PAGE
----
Lego Kelvin Water Dropper
A Water Powered Electrostatic Generator
While writing the section on electrostatic machines I thought it would be fun to try and build my own Kelvin water dropper. I drew a few sketches of how it might come together and then I remembered that I had some Lego stuffed in a draw and I thought that maybe there would be enough to build the device. Lego is good for the structural components because it is easily adaptable and it is also an insulator. Other parts used in the construction were found around the house including a plastic bottle which used to contain Aussie Mega Shampoo, which was just the right size to fit the Lego tank holder. I also scavenged some silicone fuel-tubing from a old RC aircraft fuel tank, steel drinks cans and steel gardening-wire. The operation of the machine is described in the section on electrostatic machines
Finally, the rings. Originally, I was going to use old aluminium pie dishes for these parts but when I tried to cut a hole in the centre, the Aluminium foil tore and created sharp edges which would probably been a source of corona discharge.
Next, I tried rings made cut from the walls of another drinks can. However these also had sharp edges. Eventually, I settled on a stiff piano wire which was bent and soldered to form a ring. The advantage of this was that the wire was also structural being strong enough to hold the rings in the desired position.
The droppers were scavenged from a packet of super glue and inserted into the fuel tubing. These provided very good rate of flow of water and well formed drops but there is considerable variation in the diameter of the ends of the tubes, leading to drops flowing at different rates. A better solution would be to use hypodermic needles for the droppers but these were not available at the time of building.
The charge containers deserve particular attention as they required a lot of experimenting with before they worked. The surface of the can contains the charge that builds up drop by drop. The paint must be removed from the surface where the wires that form the spark gap collect the charge. Also the top of the cans must be bent into the can leaving a rounded edge to the top of the can rather than the razor sharp edges of the can which remain when the top is cut off.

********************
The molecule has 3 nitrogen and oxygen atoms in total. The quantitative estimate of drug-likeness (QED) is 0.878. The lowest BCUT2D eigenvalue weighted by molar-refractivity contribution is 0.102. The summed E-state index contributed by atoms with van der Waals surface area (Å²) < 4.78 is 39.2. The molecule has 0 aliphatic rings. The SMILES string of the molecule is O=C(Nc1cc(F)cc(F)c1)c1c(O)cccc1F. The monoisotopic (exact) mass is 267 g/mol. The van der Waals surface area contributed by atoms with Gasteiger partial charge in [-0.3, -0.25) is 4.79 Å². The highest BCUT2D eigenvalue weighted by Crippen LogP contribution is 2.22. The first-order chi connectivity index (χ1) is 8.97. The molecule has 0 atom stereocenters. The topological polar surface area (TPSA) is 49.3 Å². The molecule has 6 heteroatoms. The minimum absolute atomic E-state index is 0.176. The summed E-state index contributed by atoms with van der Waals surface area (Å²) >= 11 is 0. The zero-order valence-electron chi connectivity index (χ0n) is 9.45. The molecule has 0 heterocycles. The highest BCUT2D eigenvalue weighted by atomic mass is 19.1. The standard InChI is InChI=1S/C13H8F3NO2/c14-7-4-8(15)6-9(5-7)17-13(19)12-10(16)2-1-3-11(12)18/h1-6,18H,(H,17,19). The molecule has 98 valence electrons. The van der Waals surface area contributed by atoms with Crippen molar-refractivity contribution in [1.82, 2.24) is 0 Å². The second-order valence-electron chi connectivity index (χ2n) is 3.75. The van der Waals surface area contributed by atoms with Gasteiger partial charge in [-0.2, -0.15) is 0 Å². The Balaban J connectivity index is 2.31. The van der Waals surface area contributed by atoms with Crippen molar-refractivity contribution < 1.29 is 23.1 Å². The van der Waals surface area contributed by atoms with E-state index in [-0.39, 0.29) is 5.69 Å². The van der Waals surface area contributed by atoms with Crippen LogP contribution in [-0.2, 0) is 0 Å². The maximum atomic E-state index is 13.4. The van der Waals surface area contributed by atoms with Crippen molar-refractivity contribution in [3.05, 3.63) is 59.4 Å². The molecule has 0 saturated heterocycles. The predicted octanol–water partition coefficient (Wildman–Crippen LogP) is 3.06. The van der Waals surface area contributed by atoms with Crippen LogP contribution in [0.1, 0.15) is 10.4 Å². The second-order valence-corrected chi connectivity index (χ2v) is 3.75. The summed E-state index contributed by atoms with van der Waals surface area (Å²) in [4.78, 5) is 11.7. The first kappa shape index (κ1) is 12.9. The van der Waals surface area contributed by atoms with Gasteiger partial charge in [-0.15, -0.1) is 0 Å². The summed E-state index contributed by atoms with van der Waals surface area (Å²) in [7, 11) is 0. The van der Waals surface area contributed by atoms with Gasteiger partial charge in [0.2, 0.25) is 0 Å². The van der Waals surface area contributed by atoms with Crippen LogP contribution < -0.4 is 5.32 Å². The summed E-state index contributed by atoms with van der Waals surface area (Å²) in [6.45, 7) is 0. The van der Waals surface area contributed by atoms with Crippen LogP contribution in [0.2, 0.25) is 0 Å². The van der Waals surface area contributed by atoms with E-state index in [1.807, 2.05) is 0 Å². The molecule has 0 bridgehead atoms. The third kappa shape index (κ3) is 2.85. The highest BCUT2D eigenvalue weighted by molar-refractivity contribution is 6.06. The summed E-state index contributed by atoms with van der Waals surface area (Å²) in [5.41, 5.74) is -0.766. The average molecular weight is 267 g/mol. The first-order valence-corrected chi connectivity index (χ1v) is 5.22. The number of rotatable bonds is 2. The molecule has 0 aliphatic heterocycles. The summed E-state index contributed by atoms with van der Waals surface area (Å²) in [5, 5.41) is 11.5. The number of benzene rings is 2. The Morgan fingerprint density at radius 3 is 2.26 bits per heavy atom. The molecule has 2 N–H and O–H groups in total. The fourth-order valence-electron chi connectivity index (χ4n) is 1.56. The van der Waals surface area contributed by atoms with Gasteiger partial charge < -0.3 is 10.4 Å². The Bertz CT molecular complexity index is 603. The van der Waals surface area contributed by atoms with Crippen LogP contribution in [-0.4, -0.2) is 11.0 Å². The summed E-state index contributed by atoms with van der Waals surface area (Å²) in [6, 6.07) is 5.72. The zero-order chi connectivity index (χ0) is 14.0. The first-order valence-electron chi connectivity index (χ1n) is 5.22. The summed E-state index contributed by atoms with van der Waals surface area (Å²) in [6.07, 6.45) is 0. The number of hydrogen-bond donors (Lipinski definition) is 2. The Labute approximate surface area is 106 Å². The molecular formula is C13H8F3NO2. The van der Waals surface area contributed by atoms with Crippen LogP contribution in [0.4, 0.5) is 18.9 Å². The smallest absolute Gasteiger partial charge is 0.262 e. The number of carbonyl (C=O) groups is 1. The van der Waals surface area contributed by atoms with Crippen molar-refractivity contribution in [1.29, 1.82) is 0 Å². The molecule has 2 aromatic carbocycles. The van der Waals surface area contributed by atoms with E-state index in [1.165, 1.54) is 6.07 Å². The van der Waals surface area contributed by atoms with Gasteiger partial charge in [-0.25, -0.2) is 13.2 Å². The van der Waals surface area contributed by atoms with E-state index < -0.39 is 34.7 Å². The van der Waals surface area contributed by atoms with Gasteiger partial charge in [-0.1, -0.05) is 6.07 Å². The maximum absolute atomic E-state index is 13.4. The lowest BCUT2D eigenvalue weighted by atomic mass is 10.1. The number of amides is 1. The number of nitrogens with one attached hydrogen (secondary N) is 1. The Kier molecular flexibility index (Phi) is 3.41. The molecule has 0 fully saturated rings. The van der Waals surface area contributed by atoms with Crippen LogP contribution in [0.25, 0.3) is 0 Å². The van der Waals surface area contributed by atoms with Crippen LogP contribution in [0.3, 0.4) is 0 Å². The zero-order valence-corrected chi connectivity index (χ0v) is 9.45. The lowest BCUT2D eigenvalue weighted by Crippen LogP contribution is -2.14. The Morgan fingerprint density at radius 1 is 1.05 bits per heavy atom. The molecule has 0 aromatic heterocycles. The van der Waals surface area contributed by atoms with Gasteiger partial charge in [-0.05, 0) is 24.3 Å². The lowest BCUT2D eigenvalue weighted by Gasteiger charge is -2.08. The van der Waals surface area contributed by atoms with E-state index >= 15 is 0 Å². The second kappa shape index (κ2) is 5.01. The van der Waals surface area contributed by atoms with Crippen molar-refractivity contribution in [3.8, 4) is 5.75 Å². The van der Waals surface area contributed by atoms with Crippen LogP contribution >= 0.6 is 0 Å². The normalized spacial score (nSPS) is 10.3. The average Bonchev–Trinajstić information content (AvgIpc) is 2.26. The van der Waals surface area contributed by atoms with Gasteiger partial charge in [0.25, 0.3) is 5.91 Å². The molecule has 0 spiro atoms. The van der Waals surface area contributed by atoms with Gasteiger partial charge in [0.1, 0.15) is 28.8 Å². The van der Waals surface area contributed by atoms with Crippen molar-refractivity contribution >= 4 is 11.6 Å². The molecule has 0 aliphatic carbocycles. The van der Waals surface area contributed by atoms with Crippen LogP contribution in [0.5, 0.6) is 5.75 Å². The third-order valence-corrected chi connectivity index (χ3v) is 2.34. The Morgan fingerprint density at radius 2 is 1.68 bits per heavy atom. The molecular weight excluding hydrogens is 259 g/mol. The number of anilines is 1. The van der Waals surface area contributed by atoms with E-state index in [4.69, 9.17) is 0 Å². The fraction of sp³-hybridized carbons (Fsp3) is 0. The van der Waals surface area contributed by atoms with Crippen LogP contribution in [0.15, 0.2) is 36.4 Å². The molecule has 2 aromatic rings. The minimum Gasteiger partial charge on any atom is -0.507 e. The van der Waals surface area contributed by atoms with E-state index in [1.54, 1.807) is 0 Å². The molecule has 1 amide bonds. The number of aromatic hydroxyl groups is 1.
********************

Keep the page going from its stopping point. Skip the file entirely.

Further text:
The cans must be well insulated and this was insured by placing the entire platform on rubber tyres and then further insulating them from the platform using another set of rubber tyres which by happy accident fit into the recess at the bottom of the cans. The cans are secured from falling over by the addition of Blue Tac. (No respectable experiment can be considered complete without the use of either Blue Tac or Duck Tape.)
The flow of water starts off as a steady stream of fast flowing droplets slowly becomes more charged and repels the other water drops causing the stream of water to spread out past the incitor rings and even fly upwards. With a breakdown voltage of 33,000 V cm-1 at standard temperature and pressure, with a spark gap of around 5 mm, this estimates the voltage at some 16,500 V across the spark gap. Of course the current is minute and hence the power output is really quite low and not dangerous.
If you decide to build a Kelvin water dropper and it does not work then I can offer the following advice:
- The charge collecting cans need to be isolated from the Earth and if quite often the base can become wet when adjusting the droppers which can prevent the spark occuring.
- The spark gap needs to be carefully adjusted otherwise corona discharge will cause the charge to leak away at the sharp edges of the device. Try a smaller gap before opening it wider.
- The incitor rings need to be placed at a level such that they are just below the forming droplets of water in order to start the charging process in the beginning.
- The solder can be filed down to avoid any sharp points on the cans which can cause the charge to escape.